How to answer “Do you have any questions for me?” in an interview
Having prepared tons of candidates over the years for interviews, one area candidates often struggle with is asking an effective closing question when the interviewer asks “do you have any questions for me?”
Interviews are a two way process. An effective one should not only be an opportunity for the interviewer to assess the applicant’s suitability for their company but for the applicant to assess the suitability of the company for them and so I always advise candidates to ask any burning questions they might have (ones that cannot be answered merely via own research). You find there will always be the standard What is the culture like, What is the team structure like, What is the growth potential, but here’s a few zingers you can close with to make yourself really stand out…
What would your expectations be of me in the first 6 months?
This is direct, straight to the point and tells the interviewer that you are a focused and motivated person. You want to know exactly what their expectations are of you in the role. It also means for you, you are able to assess immediately whether or not the role is in line with your expectations. are these expactations achievable for me based on the level of experience I have now? Am I going to be given the job empowerment and enrichment I desire within the first six months or later?
What made the previous person successful in this position?
One of my favourites. A well-thought out one. What you are asking here is, how can I be successful in the position too or even better, based on what made the last person in the role successful, how can I do even better? Of course this would only apply if this was not a new opening due to growth etc. but a good question to really dig down into what the hiring manager values in the right person for the position. It could be work ethic, technical skills, perseverance or other factors.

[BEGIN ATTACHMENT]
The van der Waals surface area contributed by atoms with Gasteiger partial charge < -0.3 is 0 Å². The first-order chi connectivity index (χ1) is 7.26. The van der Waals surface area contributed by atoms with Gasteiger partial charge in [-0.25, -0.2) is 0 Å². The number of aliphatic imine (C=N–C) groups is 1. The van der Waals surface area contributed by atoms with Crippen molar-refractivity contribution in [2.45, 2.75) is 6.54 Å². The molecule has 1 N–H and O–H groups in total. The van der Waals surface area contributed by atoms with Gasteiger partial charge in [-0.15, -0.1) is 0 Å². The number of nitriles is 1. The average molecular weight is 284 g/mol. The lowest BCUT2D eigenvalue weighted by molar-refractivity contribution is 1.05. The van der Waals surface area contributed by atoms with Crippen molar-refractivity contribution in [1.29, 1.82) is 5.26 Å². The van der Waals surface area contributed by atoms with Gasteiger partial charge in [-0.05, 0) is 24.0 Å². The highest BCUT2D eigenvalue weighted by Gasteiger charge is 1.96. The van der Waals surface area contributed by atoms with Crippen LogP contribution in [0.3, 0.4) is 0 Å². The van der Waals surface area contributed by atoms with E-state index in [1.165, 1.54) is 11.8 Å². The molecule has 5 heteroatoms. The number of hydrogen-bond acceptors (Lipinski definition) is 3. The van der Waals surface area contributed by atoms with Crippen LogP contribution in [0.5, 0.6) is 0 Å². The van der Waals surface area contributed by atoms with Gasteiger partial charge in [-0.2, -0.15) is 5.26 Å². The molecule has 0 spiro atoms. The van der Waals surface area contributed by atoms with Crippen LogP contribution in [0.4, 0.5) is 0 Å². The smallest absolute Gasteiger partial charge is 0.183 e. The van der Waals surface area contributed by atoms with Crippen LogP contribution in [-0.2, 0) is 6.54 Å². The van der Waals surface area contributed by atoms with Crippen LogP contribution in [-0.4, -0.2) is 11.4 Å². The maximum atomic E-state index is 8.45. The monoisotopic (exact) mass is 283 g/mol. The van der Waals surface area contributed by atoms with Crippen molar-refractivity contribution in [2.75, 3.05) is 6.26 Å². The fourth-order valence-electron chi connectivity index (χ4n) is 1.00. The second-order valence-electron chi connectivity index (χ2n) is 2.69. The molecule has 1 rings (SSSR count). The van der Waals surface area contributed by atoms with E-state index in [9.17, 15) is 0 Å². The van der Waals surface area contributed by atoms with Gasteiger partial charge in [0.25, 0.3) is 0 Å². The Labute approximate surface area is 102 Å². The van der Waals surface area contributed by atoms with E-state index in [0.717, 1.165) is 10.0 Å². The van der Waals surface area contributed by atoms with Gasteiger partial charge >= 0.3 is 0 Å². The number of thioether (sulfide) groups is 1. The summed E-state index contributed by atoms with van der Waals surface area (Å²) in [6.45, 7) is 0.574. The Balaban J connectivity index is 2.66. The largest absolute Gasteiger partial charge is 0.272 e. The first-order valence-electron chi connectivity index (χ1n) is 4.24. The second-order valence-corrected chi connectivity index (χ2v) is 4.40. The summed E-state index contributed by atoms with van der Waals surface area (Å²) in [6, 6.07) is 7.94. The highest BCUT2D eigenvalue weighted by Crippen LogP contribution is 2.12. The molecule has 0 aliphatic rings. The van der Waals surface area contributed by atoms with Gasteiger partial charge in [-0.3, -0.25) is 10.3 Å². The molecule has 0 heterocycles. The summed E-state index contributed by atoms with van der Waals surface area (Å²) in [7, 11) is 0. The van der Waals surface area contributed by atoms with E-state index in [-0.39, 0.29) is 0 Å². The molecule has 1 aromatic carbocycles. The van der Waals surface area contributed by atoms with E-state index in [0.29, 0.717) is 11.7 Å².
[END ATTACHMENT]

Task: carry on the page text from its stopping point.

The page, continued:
What made you decide to work for this company?
It’s a well known fact that people love to talk about themselves. Drawing back to my earlier point that the interview should be a two-way process, this allows you to get a genuine insight into the motivations behind the people who work at the company, what they like about it, why they get out of bed everyday to come. If the hiring manager is unable to give a convincing answer as to why they decided to work there or what they like about it, then you can make a good assumption from there. This question will help build rapport as the interviewer has the opportunity to speak on a personal level. You’ll be surprised how refreshing they are likely to find it.
How did I do based on this interview?
It’s a bold one, but it’s a perfectly acceptable and unique question to ask. I’ve always found it refreshing when a candidate has asked me for upfront feedback. It shows you care and you’re keen so if you feel the interview has flowed well, don’t be afraid to ask their thoughts. This way you might be able to alleviate any initial concerns they might have and expand on any areas they want to hear more on.
When can I start?
4. was Bold 5. is very brave! This question is not appropriate to ask in all scenarios and you have to play it right depending on the type of industry and the tone of the interview. In sales, this kind of cheeky and confident questioningledns itself well but might not always suit every company. You have to have a good grasp that the interview is going well, be very confident you have built enough rapport with the interviewer and ensure you deliver it in a way that does not come across ass arrogant. I’ve personally tried and tested this one, for the first ever recruitment role I got and guess what…I got the job!:)
Chelsea Flynn, Recruitment Manager UK